There was a time when it was enough to say that you watched "Masterpiece Theater" or, a decade later, that you considered "The Wire" the best show ever. Now, identifying yourself as a television smarty pants -- er, connoisseur -- has become a bit tougher.
Are you a late-adopting but very enthusiastic fan of "Schitt's Creek"? Is "Peaky Blinders" your safe place when cocktail conversation turns to "what's everyone watching?" Documentaries are always a good bet, as is elegiac praise for "The Americans." But if you're name-dropping to impress, you still can't beat foreign titles.
So it is with a certain amount of chagrined self-awareness that I find myself demanding to know why the German cave-in-forest thriller "Dark" is getting so much attention when the French-Belgian ravine-in-forest thriller "Black Spot" is so much better.
Both are Netflix shows that neatly check the "it's smarter if it has subtitles" box that the streaming service has been pushing along with (what a coincidence) its increased global reach.
Both are set in small, deceptively peaceful rural towns where terrible things happen with alarming regularity. Both are also part of a subgenre I like to think of, with apologies to Stephen Sondheim, as Into the Woods TV -- see also "Grimm" (NBC, now on Amazon), "The Forest" (Netflix), "The Kettering Incident" (Amazon) and, of course, "Stranger Things" (Netflix).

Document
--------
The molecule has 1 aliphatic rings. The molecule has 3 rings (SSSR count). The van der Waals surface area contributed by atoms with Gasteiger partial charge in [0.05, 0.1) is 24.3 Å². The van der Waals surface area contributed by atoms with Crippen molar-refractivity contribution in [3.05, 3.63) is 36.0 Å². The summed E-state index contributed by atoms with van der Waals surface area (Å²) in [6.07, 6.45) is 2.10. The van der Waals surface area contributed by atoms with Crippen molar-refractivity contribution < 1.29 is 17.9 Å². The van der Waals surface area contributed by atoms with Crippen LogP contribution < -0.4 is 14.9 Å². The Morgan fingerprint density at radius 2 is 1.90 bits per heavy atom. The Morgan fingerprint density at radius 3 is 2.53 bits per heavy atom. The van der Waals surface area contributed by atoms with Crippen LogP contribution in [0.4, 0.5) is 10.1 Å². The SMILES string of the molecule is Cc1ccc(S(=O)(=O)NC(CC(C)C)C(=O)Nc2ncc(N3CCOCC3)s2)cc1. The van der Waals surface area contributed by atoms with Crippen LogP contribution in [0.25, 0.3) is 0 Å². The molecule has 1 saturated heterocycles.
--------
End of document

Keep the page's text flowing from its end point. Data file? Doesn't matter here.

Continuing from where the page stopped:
These shows are characterized by swooping aerial images of vast woodlands, after which the camera, pursued by strings, drums or an increasingly agitated bassoon, burrows down to find some spooking, singular image. Themes include the idea of nature as a sentient life force; the existence of fantastic, shape-shifting creatures; and, of course, the definition of reality and human consciousness.
Not surprisingly, both "Dark" and "Black Spot" were offered up by many as a stop-gap before the third season of "Stranger Things" dropped on the Fourth of July. (Warning: The highly adult content of "Dark" and "Black Spot," like many Into the Woods shows, makes them unsuitable for younger "Stranger Things" fans.)
Indeed, my Netflix account became so determined that I watch "Dark," repeatedly headlining it in the "New" and "Recommended" lists, that I stubbornly refused for months.
After it began showing up on so many people's "but you have to watch" lists, I finally succumbed, bingeing it in a matter of days, from the intriguing first season through the satisfying beginning of the second to the bitter end, which is to say the Season 2 finale.
By the middle of the second season, "Dark" was pretty tough going, but fueled by early goodwill, I forced myself forward. Somehow, even after years of watching television as a professional, I managed to maintain a willfully naive hope that the pile-on of gratuitous complications, not to mention the increasingly pretentious and repetitive philosophical intonations of the villain (hero?), would resolve themselves into some sort of payoff.